A: Yes. That’s exactly what we want to say to people, is we can cure them, and take that chemotherapy to increase that hope for cure, and then try those clinical trials to maybe increase that hope for cure even more.
Q: Most colon cancer patients are diagnosed with early stage cancer, although some actually do present with advanced disease. And some patients are going to recur from their original diagnosis of colon cancer, and together we call those patients metastatic.
Q: Can you explain to our viewers what it means to have metastatic colon cancer?
A: What it means to have metastatic colon cancer is that the colon cancer has spread outside of the area of the colon. It can spread to usually the liver first. Sometimes it spreads to the lungs and sometimes it spreads to local lymph nodes. Very, very, very rarely we can sometimes see it spread to bone or brain, but those are very rare cases. But what it tells is that it’s just gone outside of the area of the colon.
Q: So when you see a new patient referred to you with metastatic colon cancer, what do you tell them?
A: I tell them, first of all, don’t lose hope. What I try to do initially is get a sense of where their metastatic disease is, because there’s some patients with metastatic disease that we can still cure of their metastatic colon cancer, and it depends. If the disease is in the liver only and it’s not all over the liver, but maybe in specific places within the liver, or if it’s within the liver and maybe one spot in the lung, sometimes these patients can be cured with surgical resection of their metastatic disease.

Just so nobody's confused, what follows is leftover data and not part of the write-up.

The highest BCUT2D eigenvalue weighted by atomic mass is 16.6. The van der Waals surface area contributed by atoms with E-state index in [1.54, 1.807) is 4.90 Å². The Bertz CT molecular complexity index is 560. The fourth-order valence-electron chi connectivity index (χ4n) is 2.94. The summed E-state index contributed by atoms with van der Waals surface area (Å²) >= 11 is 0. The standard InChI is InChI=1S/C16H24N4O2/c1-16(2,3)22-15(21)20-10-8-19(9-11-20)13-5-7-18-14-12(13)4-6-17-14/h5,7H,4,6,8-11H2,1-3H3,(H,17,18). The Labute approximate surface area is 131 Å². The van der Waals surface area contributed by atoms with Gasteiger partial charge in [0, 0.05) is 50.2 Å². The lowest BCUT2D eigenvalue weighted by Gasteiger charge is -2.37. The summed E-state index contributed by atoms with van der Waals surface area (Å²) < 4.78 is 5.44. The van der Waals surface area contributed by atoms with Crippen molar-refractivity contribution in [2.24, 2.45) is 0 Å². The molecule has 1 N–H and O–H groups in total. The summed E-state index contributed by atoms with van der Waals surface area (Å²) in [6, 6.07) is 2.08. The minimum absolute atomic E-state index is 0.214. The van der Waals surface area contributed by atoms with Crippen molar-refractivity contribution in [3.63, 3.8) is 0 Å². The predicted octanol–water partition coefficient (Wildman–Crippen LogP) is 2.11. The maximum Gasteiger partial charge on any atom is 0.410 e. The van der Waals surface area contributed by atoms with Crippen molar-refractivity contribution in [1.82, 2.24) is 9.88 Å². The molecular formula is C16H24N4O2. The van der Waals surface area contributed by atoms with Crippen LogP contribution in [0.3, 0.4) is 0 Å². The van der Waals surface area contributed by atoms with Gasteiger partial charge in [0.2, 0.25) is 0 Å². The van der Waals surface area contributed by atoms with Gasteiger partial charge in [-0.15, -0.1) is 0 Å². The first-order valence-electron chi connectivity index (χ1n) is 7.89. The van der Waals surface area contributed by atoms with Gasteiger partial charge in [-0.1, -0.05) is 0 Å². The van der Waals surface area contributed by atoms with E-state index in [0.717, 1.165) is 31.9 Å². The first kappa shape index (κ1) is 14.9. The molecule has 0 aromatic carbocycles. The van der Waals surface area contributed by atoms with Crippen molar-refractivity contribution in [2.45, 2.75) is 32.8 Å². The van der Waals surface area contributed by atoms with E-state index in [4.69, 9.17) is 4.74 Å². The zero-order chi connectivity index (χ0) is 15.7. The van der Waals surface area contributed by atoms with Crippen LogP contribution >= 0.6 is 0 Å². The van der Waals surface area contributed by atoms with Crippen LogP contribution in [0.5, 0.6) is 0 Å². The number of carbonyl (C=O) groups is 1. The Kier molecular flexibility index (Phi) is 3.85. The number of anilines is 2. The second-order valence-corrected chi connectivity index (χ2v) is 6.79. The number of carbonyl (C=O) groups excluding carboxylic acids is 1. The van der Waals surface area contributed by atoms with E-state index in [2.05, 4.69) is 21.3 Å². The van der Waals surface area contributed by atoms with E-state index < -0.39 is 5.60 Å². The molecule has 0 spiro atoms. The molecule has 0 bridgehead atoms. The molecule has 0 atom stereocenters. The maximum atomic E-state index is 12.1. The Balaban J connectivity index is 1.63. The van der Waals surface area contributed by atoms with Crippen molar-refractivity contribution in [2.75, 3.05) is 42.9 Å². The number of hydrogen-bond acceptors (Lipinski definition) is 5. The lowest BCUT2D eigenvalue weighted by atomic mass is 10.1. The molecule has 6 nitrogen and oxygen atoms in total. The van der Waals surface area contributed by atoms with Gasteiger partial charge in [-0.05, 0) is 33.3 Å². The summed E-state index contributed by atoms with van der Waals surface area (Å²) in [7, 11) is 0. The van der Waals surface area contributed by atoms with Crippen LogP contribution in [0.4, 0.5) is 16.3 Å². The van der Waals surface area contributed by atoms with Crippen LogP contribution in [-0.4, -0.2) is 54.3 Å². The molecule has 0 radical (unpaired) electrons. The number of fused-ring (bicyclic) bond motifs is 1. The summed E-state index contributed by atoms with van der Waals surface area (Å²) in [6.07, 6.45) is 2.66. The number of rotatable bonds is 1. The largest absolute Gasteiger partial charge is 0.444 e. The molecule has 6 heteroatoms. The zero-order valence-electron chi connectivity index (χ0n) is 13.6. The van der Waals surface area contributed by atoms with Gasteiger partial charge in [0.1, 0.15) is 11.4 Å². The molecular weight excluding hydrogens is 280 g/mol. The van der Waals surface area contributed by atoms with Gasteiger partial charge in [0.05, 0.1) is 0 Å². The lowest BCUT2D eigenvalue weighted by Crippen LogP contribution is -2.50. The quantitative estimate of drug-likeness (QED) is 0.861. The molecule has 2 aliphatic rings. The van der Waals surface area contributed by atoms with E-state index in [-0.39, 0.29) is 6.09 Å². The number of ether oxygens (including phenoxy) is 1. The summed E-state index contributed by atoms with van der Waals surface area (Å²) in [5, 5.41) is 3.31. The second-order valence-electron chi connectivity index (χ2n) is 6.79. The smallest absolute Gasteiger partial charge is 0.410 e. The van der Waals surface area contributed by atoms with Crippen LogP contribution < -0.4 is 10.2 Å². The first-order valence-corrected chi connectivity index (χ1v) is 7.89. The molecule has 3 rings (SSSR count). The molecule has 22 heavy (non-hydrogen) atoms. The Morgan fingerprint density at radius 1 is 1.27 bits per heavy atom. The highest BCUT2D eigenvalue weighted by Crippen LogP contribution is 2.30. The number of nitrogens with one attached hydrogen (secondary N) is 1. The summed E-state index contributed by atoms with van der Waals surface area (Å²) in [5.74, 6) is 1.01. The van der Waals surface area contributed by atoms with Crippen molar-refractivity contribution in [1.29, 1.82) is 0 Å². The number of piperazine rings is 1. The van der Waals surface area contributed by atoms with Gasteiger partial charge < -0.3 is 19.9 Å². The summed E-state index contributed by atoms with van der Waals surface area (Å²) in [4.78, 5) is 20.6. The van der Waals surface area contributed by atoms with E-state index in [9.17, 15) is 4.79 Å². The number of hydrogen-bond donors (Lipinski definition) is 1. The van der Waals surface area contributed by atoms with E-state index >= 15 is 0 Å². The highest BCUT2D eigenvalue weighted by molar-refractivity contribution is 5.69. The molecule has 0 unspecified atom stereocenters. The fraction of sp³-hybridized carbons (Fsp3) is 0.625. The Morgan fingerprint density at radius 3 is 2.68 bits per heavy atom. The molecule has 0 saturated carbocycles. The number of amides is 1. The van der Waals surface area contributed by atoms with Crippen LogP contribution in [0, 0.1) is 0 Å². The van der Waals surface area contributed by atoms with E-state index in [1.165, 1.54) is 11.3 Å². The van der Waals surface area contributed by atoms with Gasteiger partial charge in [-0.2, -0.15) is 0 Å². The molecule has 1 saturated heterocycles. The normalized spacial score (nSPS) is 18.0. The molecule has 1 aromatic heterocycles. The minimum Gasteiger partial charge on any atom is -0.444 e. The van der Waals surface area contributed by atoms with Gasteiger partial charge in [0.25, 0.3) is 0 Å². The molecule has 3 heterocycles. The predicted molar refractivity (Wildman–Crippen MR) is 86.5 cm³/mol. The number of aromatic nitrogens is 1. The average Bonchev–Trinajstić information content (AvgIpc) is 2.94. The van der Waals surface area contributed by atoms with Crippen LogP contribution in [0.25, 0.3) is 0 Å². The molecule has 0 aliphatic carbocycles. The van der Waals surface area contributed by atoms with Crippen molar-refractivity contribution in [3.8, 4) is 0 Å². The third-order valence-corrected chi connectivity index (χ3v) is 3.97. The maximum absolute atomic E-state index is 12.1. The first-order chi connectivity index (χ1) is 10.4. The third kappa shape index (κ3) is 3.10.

And sometimes we’ll give chemotherapy before sending them to surgery, sometimes we’ll give it after sending them to surgery. So that’s the first thing that I want to check on all of my patients, is to see are they patients that could possibly be cured of their metastatic disease. If they are, usually I will consult with a surgeon who will help me make that decision as to whether or not a surgical cure is possible for those patients.
For patients who are not surgical cure candidates in the metastatic setting, I tell them that our goal is to help them live as well as they can for as long as they can. And what we want to do is combine increasing their survival with chemotherapy treatments with giving them chemotherapy they can tolerate and that they can live every day with and that they don’t feel poorly from.
So a lot of patients will come in very scared that they’re going to get some sort of horrific treatment that’s going to make them feel bad. And what I try to do is reassure them that no matter what, we are going to help them with the symptoms, and we’re going to help them with the symptoms of their disease as well as the symptoms of their treatment, and make it so that they have a good quality of life.
Q: In summing up, is there anything in particular you’d like to tell cancer patients with metastatic colon cancer that they should really think about when they’re diagnosed?
A: Don’t give up hope, never suffer in silence. Always tell your doctor if something is going on, ‘cause there’s oftentimes something people can do about it. And try clinical trials, because there’s so many good trials that are out there that are going to be the way that we find the cure to treating metastatic colon cancer.
Q: Well, it sounds like very good advice, and I really want to thank you for joining us today.
A: Thank you.
Q: And I do hope you’ll come back and visit with us again sometime.
A: Thank you so much.
[End of recording.]